I’d never been to Kapunda, and I wanted to at least go and have a peer. So I did, and in fact I can highly recommend it even if you don’t have a family connection. Not just for the high school but actually for the museum that sits above the combination library, tourist information centre and council billing office (it’s that kind of tiny town). The staff were excellent and helpful, and I seriously enjoyed my time in Kapunda, even though I was there about eight months too late.
Why eight months? Because back in March 2022, a fire broke out and burnt down most of the historic Kidman house.
Sir Sidney didn’t have good luck with his homes which tended to burn down, but this one took longer than most, given he passed away in 1935!
History aside, Kapunda doesn’t have an EV charger at all. But the nearby Barossa has, in theory, quite a few. That does sort of make sense. It’s a wine area, lots of people with plenty of money and appreciation for fermented grapes travel there, those folks often can afford EVs even now. So there’s more than a few associated with wineries.
We didn’t have to recharge, because all these places aren’t that far from Adelaide. Still, sensible practice is to stay charged if you can.
If you can…
This charger’s oddity: That most of them were broken, at least according to Plugshare, and the evidence of my own eyes in one instance.
We stopped in Tanunda (again, I have family history there and went and took a photo of a place my grandparents used to own), had some lunch and went to check the NRMA charger that’s behind the tourist information centre. Plugshare said it was DOA, but it can be worth checking because the open nature of Plugshare means it can be wrong.
Sadly, it wasn’t. I have no idea why the NRMA has gone that far west – I didn’t think that the NRMA had much presence in SA, feel free to correct me in the comments below – but it’d be nice if they could at least keep the infrastructure working!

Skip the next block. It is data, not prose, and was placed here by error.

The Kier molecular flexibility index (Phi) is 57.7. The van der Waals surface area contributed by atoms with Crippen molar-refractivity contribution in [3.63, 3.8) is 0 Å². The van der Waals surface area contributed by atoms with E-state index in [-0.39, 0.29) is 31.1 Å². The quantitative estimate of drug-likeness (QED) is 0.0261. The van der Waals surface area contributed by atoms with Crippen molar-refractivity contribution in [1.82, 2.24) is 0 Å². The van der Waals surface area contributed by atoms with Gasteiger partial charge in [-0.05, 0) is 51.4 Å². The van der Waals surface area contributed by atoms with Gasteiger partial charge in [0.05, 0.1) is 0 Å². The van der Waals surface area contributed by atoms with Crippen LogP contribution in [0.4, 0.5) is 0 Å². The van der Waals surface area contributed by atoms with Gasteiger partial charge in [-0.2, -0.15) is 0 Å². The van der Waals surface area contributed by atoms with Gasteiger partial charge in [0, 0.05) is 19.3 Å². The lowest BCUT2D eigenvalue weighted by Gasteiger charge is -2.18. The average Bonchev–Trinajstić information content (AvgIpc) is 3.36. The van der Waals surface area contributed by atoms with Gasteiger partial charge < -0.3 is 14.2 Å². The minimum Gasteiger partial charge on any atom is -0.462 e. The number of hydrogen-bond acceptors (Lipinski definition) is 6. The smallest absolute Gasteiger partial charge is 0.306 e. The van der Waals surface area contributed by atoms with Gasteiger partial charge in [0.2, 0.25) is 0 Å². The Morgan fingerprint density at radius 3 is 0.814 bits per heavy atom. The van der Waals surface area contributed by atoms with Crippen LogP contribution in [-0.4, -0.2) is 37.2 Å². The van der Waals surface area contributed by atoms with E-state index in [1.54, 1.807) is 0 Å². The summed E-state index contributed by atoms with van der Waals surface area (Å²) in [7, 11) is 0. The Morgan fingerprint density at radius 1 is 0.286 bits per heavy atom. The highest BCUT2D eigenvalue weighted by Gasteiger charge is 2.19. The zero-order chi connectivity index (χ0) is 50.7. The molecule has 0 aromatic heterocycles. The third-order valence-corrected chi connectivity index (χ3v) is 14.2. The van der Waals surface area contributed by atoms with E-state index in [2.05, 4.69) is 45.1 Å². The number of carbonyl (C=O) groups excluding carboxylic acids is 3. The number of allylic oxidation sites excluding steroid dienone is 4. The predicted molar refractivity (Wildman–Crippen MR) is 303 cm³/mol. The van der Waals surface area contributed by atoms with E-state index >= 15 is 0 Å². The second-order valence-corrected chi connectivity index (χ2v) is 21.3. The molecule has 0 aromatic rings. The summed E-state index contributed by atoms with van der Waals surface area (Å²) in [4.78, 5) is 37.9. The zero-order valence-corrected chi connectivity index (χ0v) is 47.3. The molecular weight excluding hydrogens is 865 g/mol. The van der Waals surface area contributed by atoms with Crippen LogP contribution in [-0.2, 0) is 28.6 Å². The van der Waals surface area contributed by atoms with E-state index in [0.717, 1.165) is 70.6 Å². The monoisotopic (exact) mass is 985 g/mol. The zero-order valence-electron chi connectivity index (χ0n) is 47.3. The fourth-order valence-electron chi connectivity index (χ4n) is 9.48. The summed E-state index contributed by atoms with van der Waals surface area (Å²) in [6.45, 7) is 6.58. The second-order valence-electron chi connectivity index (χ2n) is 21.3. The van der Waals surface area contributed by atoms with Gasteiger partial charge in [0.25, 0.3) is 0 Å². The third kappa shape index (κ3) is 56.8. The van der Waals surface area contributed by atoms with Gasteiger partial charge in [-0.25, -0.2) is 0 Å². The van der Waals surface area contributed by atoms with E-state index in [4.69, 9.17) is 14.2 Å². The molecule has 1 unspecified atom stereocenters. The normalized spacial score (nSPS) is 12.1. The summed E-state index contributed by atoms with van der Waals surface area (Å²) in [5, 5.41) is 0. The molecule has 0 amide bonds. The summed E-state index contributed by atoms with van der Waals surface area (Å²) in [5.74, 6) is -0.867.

Still, Tanunda did have some nice food and an excellent bookstore, so the trip wasn’t wasted, and we could return to Adelaide without a tickle of range anxiety. But it does feel odd to me that a major tourist area where folks are likely to drive around a lot has a number of EV chargers… and so few of them viable for anybody.
Day Five, Stop One, Marion: Jolted out of position
We ended up out at the Marion Shopping Centre – one of those huge shopping centres that some people adore, not quite my style but for obscure reasons we had some gift cards that were due to expire that we could spend there.
A quick plugshare check showed that there was a Jolt charger nearby, so we formed a plan. Park at the Jolt charger, put some electrons into Carhausen, go spend the vouchers, come back to a charged car and win.
This charger’s oddity: Its placement (and to an extent, Jolt’s slightly odd business model).
Specifically, its sits to the side of a gym, but also at the apex of a small road that edges onto a much busier one. The Jolt EV charger is the very last park on the road, but to get into it we’d have to reverse from near or into the busy road section.
Which would be fine, but there was a huge van parked in the next spot… and the EV park there is tiny. We tried a couple of times to get the angle right without bumping into the van… but it couldn’t be done.
To be fair to the van driver, they weren’t in fact ICE-ing the EV park; it’s the way the parks have been laid out that made it a difficult proposition, especially with other traffic zooming around us wanting to be able to move. To one side a van we didn’t want to hit, to the other a concrete verge we also didn’t want to hit. Around us and on the road, other cars trying to make their way around Adelaide. A difficult proposition under the circumstances.
The other oddity I should note is Jolt’s charging system. Not the power – it’s a 25kW charger – but the fact that the first 7kWh each day is free, with further power charged at 44c/kWh. I would like to say that we tested that out… but on the day with traffic firing down Diagonal Road and Sturt Road, we couldn’t.